But who is this "Kontainer Kalle" guy?

Thursday Feb 14, 2008

Be a System Hero

Ansaphone mockery ad 

If you read this blog regularly, you might have noticed that I like spending time participating in podcasts for the german website Systemhelden.com (For instance, see here, here and of course here). The podcast and the Systemhelden.com community is in german language, so if your native tongue isn't, the times of envy are over. Welcome to Systemheroes.co.uk!

What is it?

It's a community website for those that are the "up" in "uptime", the unsung heroes of data centers, the people that never get a "Thank you for delivering all of my 1526 emails today!" call: The system heroes. If you like tinkering with computer systems, it's probably something for you.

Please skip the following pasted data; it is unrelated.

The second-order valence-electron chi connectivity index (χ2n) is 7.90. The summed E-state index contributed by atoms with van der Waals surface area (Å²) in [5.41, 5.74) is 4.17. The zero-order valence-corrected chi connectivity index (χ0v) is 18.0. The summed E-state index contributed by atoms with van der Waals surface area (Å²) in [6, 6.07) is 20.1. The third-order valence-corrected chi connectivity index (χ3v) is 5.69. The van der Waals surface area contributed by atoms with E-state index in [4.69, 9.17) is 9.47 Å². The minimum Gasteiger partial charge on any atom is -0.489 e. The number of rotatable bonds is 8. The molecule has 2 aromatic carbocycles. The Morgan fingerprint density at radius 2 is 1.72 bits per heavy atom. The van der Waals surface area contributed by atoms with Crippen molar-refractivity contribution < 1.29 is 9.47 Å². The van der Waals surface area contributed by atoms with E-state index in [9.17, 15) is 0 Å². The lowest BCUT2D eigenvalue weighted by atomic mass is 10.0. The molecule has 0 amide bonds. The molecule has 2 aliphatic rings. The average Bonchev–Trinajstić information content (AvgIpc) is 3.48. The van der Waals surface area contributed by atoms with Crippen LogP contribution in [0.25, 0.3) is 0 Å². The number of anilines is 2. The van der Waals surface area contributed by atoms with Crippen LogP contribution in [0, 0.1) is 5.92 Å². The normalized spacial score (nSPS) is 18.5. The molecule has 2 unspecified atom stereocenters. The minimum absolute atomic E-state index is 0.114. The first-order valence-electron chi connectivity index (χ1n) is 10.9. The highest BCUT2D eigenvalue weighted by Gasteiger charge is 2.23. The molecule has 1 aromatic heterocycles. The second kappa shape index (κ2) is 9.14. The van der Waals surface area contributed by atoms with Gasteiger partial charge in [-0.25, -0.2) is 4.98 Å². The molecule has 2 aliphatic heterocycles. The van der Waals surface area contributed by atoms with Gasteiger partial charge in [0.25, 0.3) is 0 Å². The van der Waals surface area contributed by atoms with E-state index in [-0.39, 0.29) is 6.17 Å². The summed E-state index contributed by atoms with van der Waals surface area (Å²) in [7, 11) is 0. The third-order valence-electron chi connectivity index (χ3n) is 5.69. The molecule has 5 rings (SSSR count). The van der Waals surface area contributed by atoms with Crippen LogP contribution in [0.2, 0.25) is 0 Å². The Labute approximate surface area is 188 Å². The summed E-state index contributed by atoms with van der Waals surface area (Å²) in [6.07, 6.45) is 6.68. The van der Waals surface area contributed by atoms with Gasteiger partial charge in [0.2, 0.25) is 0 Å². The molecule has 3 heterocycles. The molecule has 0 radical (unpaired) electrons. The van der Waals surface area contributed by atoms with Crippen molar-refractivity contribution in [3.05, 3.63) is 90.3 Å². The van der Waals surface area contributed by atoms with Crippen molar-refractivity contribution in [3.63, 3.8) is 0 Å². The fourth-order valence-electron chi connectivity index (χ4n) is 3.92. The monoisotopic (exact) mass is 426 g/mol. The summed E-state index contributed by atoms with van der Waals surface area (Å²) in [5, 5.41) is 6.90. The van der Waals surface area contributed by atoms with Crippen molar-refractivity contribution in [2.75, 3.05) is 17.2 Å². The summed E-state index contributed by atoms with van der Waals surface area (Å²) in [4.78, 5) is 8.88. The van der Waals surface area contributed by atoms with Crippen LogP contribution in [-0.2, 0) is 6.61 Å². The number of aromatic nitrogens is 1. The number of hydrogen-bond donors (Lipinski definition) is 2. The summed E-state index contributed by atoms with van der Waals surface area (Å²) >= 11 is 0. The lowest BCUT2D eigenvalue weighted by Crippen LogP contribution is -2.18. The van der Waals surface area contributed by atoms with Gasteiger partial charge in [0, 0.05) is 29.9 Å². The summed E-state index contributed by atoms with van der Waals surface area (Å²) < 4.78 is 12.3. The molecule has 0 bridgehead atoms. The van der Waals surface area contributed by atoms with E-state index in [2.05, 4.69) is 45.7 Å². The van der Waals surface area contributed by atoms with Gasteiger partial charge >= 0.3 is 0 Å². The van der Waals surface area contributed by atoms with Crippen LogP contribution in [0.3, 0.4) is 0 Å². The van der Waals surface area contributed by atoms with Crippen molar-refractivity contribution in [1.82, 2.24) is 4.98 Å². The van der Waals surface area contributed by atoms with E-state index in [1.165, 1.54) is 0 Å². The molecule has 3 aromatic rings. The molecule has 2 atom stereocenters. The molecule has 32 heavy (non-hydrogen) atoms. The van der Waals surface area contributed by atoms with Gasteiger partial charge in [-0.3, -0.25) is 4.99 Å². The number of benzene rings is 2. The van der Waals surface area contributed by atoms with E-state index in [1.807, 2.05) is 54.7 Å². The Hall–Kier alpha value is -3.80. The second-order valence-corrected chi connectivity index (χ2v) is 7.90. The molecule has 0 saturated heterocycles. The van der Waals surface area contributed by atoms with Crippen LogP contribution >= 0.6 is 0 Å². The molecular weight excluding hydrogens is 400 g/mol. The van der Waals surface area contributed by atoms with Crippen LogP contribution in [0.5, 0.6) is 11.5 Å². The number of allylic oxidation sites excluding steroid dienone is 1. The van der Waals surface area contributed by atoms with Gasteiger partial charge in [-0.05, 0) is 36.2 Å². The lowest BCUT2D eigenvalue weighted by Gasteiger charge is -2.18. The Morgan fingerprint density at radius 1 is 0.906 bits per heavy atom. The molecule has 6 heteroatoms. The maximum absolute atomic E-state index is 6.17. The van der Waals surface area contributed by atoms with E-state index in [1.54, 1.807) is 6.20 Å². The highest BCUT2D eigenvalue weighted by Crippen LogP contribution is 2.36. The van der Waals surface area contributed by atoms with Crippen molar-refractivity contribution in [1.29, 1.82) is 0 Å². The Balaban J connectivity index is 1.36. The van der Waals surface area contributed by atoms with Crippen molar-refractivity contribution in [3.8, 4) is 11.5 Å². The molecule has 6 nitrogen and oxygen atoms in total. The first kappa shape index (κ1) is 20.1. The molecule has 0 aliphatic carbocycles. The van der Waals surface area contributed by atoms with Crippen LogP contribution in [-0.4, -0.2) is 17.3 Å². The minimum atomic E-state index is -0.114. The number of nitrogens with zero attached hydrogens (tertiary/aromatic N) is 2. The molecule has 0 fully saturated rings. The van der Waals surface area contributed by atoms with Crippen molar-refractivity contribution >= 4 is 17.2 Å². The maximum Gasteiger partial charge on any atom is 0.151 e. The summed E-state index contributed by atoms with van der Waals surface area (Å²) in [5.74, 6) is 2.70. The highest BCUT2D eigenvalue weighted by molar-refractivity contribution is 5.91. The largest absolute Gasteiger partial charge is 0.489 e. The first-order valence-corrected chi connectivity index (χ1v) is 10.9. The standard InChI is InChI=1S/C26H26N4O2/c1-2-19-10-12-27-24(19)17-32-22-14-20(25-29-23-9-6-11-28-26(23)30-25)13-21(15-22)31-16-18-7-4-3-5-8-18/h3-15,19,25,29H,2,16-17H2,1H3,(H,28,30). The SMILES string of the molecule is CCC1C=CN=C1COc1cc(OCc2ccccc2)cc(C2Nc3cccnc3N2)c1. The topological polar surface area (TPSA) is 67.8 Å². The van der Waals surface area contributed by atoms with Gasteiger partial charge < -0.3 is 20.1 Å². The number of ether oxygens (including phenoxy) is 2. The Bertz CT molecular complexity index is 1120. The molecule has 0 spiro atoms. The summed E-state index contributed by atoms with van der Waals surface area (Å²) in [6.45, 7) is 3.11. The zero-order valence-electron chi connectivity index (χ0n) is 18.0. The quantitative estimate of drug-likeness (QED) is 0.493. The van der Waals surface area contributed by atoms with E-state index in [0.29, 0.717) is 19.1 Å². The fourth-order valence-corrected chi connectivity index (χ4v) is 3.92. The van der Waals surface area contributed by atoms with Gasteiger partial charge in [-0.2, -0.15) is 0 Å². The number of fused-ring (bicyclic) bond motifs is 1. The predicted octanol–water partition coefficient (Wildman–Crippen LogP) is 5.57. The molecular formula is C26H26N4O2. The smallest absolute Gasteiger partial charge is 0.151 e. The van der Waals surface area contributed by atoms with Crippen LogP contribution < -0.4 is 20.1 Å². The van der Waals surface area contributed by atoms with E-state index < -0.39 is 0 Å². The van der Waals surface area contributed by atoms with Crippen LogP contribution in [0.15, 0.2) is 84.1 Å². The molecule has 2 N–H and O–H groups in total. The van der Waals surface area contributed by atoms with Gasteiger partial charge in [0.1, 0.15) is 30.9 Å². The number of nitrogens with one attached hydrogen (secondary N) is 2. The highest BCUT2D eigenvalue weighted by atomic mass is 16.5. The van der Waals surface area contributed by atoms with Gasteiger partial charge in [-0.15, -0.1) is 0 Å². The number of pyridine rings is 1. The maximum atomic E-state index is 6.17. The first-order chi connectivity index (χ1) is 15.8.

What's in it for me?

First of all: A lot of fun, including some comics. A place to plug your blog (and who doesn't want the occasional extra spike in hitrates...). A place to meet other system heroes and chat about those pesky little lusers and their latest PEBKAC incidents while exchanging LART maintenance tips. And they have the coolest system hero game around: Caffeine Crazy. As seen, er, heard on HELDENFunk #9 and #10. Try it out!

Yeah, there's some Sun marketing, too, I admit. Mainly references to cool technology from Sun and the ability to test it 60 days for free (if it's hardware) or just use it eternally for free (if it's software), but someone has to pay the hosting bills and I assure you: It's for the good of system herokind.

Oh, and you gotta love these great ads at the bottom of each page (my favourite is above).

Cool, what do I do?

Do as Yoda would say: "Hrrm, a system hero you want to be? Sign up you need!" Well, being a system hero has never been so much fun...

Wednesday Dec 05, 2007

OMG: "Hostile" Takeover of www.sun.de

A few hours ago, www.sun.de has been "taken over" by Systemhelden.com.